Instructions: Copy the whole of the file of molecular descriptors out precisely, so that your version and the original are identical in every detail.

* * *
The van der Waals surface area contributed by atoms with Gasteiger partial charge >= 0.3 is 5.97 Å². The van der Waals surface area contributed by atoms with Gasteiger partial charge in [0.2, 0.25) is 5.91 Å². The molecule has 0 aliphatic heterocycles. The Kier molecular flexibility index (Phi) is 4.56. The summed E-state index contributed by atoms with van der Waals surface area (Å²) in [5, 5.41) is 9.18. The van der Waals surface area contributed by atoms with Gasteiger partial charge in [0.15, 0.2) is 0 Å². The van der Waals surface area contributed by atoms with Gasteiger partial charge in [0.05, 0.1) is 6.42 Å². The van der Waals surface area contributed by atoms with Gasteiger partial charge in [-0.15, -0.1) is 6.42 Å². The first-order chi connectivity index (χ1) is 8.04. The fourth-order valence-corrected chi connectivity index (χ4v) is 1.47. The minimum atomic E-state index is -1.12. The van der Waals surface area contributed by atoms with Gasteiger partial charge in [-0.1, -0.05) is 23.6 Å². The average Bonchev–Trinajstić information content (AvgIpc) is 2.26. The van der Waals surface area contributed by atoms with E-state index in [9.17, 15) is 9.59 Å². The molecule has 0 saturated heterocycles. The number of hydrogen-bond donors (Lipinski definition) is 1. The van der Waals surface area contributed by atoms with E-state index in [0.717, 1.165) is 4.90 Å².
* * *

The van der Waals surface area contributed by atoms with Gasteiger partial charge >= 0.3 is 5.97 Å². The van der Waals surface area contributed by atoms with Gasteiger partial charge in [0.2, 0.25) is 5.91 Å². The molecule has 0 aliphatic heterocycles. The Kier molecular flexibility index (Phi) is 4.56. The summed E-state index contributed by atoms with van der Waals surface area (Å²) in [5, 5.41) is 9.18. The van der Waals surface area contributed by atoms with Gasteiger partial charge in [0.15, 0.2) is 0 Å². The van der Waals surface area contributed by atoms with Gasteiger partial charge in [0.05, 0.1) is 6.42 Å². The van der Waals surface area contributed by atoms with Gasteiger partial charge in [-0.15, -0.1) is 6.42 Å². The first-order chi connectivity index (χ1) is 8.04. The fourth-order valence-corrected chi connectivity index (χ4v) is 1.47. The minimum atomic E-state index is -1.12. The van der Waals surface area contributed by atoms with Gasteiger partial charge in [-0.1, -0.05) is 23.6 Å². The average Bonchev–Trinajstić information content (AvgIpc) is 2.26. The van der Waals surface area contributed by atoms with E-state index in [9.17, 15) is 9.59 Å². The molecule has 0 saturated heterocycles. The number of hydrogen-bond donors (Lipinski definition) is 1. The van der Waals surface area contributed by atoms with E-state index in [0.717, 1.165) is 4.90 Å².